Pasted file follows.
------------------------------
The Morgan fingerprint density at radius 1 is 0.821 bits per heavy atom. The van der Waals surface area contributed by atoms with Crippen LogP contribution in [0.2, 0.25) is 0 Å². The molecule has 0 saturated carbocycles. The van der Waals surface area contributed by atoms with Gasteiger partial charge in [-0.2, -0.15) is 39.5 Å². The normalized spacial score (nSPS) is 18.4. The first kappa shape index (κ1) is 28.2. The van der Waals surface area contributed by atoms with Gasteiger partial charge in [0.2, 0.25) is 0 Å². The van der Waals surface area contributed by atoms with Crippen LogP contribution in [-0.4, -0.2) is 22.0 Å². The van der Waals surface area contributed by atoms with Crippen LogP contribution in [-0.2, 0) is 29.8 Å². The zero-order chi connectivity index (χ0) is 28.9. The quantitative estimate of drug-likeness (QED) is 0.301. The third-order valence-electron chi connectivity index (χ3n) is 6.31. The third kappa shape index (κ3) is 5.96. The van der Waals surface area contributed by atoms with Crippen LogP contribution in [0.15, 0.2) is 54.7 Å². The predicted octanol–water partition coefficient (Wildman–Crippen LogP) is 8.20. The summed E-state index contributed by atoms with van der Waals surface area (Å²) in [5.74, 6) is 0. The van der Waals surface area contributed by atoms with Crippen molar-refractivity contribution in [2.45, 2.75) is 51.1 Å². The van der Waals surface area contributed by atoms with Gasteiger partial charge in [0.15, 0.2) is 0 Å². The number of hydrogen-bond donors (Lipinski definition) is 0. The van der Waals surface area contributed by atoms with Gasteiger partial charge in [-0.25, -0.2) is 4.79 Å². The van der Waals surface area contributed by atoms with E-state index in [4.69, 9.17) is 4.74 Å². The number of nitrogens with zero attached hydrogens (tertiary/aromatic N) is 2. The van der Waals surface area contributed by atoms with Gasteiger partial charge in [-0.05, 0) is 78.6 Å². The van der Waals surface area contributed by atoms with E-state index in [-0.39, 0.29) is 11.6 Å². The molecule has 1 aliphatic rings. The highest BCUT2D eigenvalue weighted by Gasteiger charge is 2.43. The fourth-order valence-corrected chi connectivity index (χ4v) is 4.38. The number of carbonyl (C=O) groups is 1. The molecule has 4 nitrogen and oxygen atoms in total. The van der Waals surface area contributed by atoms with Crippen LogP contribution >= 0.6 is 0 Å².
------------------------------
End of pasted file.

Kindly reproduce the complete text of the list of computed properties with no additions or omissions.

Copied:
The Morgan fingerprint density at radius 1 is 0.821 bits per heavy atom. The van der Waals surface area contributed by atoms with Crippen LogP contribution in [0.2, 0.25) is 0 Å². The molecule has 0 saturated carbocycles. The van der Waals surface area contributed by atoms with Gasteiger partial charge in [-0.2, -0.15) is 39.5 Å². The normalized spacial score (nSPS) is 18.4. The first kappa shape index (κ1) is 28.2. The van der Waals surface area contributed by atoms with Gasteiger partial charge in [0.2, 0.25) is 0 Å². The van der Waals surface area contributed by atoms with Crippen LogP contribution in [-0.4, -0.2) is 22.0 Å². The van der Waals surface area contributed by atoms with Crippen LogP contribution in [-0.2, 0) is 29.8 Å². The zero-order chi connectivity index (χ0) is 28.9. The quantitative estimate of drug-likeness (QED) is 0.301. The third-order valence-electron chi connectivity index (χ3n) is 6.31. The third kappa shape index (κ3) is 5.96. The van der Waals surface area contributed by atoms with Crippen LogP contribution in [0.15, 0.2) is 54.7 Å². The predicted octanol–water partition coefficient (Wildman–Crippen LogP) is 8.20. The summed E-state index contributed by atoms with van der Waals surface area (Å²) in [5.74, 6) is 0. The van der Waals surface area contributed by atoms with Crippen molar-refractivity contribution in [2.45, 2.75) is 51.1 Å². The van der Waals surface area contributed by atoms with Gasteiger partial charge in [0.15, 0.2) is 0 Å². The number of hydrogen-bond donors (Lipinski definition) is 0. The van der Waals surface area contributed by atoms with Gasteiger partial charge in [-0.25, -0.2) is 4.79 Å². The van der Waals surface area contributed by atoms with E-state index in [4.69, 9.17) is 4.74 Å². The number of nitrogens with zero attached hydrogens (tertiary/aromatic N) is 2. The van der Waals surface area contributed by atoms with Gasteiger partial charge in [-0.05, 0) is 78.6 Å². The van der Waals surface area contributed by atoms with E-state index in [-0.39, 0.29) is 11.6 Å². The molecule has 1 aliphatic rings. The highest BCUT2D eigenvalue weighted by Gasteiger charge is 2.43. The fourth-order valence-corrected chi connectivity index (χ4v) is 4.38. The number of carbonyl (C=O) groups is 1. The molecule has 4 nitrogen and oxygen atoms in total. The van der Waals surface area contributed by atoms with Crippen LogP contribution >= 0.6 is 0 Å².